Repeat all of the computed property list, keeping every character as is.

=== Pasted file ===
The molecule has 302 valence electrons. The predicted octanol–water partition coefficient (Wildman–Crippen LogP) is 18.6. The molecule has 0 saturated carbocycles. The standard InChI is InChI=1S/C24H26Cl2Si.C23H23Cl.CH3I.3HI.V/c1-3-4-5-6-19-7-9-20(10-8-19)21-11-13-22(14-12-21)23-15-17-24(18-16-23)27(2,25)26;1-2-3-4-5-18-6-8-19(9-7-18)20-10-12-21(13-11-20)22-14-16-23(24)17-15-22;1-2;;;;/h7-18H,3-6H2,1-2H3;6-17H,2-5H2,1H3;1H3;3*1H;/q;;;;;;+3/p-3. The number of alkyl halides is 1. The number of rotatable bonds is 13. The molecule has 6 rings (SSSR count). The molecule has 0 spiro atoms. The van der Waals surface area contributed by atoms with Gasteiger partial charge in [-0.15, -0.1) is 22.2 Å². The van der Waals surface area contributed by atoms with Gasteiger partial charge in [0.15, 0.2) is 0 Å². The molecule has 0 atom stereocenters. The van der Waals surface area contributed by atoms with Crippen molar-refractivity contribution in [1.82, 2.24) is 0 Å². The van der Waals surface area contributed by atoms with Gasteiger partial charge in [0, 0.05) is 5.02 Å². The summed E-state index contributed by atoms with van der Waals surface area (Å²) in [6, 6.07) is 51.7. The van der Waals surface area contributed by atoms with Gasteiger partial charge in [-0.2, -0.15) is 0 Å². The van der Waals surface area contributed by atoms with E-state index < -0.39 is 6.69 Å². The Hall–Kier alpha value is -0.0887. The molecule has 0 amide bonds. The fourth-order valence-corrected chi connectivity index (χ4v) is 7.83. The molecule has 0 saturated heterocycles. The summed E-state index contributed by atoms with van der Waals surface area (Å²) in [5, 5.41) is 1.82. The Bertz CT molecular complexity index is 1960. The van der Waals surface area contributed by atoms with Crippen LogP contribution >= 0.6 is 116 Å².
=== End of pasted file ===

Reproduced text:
The molecule has 302 valence electrons. The predicted octanol–water partition coefficient (Wildman–Crippen LogP) is 18.6. The molecule has 0 saturated carbocycles. The standard InChI is InChI=1S/C24H26Cl2Si.C23H23Cl.CH3I.3HI.V/c1-3-4-5-6-19-7-9-20(10-8-19)21-11-13-22(14-12-21)23-15-17-24(18-16-23)27(2,25)26;1-2-3-4-5-18-6-8-19(9-7-18)20-10-12-21(13-11-20)22-14-16-23(24)17-15-22;1-2;;;;/h7-18H,3-6H2,1-2H3;6-17H,2-5H2,1H3;1H3;3*1H;/q;;;;;;+3/p-3. The number of alkyl halides is 1. The number of rotatable bonds is 13. The molecule has 6 rings (SSSR count). The molecule has 0 spiro atoms. The van der Waals surface area contributed by atoms with Gasteiger partial charge in [-0.15, -0.1) is 22.2 Å². The van der Waals surface area contributed by atoms with Gasteiger partial charge in [0.15, 0.2) is 0 Å². The molecule has 0 atom stereocenters. The van der Waals surface area contributed by atoms with Crippen molar-refractivity contribution in [1.82, 2.24) is 0 Å². The van der Waals surface area contributed by atoms with Gasteiger partial charge in [0, 0.05) is 5.02 Å². The summed E-state index contributed by atoms with van der Waals surface area (Å²) in [6, 6.07) is 51.7. The van der Waals surface area contributed by atoms with Gasteiger partial charge in [-0.2, -0.15) is 0 Å². The van der Waals surface area contributed by atoms with E-state index < -0.39 is 6.69 Å². The Hall–Kier alpha value is -0.0887. The molecule has 0 amide bonds. The fourth-order valence-corrected chi connectivity index (χ4v) is 7.83. The molecule has 0 saturated heterocycles. The summed E-state index contributed by atoms with van der Waals surface area (Å²) in [5, 5.41) is 1.82. The Bertz CT molecular complexity index is 1960. The van der Waals surface area contributed by atoms with Crippen LogP contribution >= 0.6 is 116 Å².